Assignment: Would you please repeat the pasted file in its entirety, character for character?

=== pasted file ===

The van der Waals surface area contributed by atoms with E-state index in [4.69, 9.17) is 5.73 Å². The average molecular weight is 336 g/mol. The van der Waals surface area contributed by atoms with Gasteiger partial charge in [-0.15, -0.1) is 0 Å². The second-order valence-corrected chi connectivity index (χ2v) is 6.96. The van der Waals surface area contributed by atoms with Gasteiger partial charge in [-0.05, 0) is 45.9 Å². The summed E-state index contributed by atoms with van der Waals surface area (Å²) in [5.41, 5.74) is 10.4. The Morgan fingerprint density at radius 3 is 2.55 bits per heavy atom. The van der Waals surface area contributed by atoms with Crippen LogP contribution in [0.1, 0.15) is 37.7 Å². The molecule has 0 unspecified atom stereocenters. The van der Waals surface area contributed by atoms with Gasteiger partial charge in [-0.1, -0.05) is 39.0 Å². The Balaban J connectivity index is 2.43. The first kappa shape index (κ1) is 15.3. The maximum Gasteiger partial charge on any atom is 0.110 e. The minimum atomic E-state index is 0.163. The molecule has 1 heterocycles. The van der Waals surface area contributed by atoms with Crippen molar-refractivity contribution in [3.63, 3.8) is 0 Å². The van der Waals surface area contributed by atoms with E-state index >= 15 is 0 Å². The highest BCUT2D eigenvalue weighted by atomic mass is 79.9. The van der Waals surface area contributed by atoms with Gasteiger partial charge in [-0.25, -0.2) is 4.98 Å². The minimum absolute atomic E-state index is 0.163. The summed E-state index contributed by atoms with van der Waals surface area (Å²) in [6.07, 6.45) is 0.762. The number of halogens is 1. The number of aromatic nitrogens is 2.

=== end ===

The van der Waals surface area contributed by atoms with E-state index in [4.69, 9.17) is 5.73 Å². The average molecular weight is 336 g/mol. The van der Waals surface area contributed by atoms with Gasteiger partial charge in [-0.15, -0.1) is 0 Å². The second-order valence-corrected chi connectivity index (χ2v) is 6.96. The van der Waals surface area contributed by atoms with Gasteiger partial charge in [-0.05, 0) is 45.9 Å². The summed E-state index contributed by atoms with van der Waals surface area (Å²) in [5.41, 5.74) is 10.4. The Morgan fingerprint density at radius 3 is 2.55 bits per heavy atom. The van der Waals surface area contributed by atoms with Crippen LogP contribution in [0.1, 0.15) is 37.7 Å². The molecule has 0 unspecified atom stereocenters. The van der Waals surface area contributed by atoms with Gasteiger partial charge in [-0.1, -0.05) is 39.0 Å². The Balaban J connectivity index is 2.43. The first kappa shape index (κ1) is 15.3. The maximum Gasteiger partial charge on any atom is 0.110 e. The minimum atomic E-state index is 0.163. The molecule has 1 heterocycles. The van der Waals surface area contributed by atoms with Crippen molar-refractivity contribution in [3.63, 3.8) is 0 Å². The van der Waals surface area contributed by atoms with E-state index >= 15 is 0 Å². The highest BCUT2D eigenvalue weighted by atomic mass is 79.9. The van der Waals surface area contributed by atoms with Gasteiger partial charge in [-0.25, -0.2) is 4.98 Å². The minimum absolute atomic E-state index is 0.163. The summed E-state index contributed by atoms with van der Waals surface area (Å²) in [6.07, 6.45) is 0.762. The number of halogens is 1. The number of aromatic nitrogens is 2.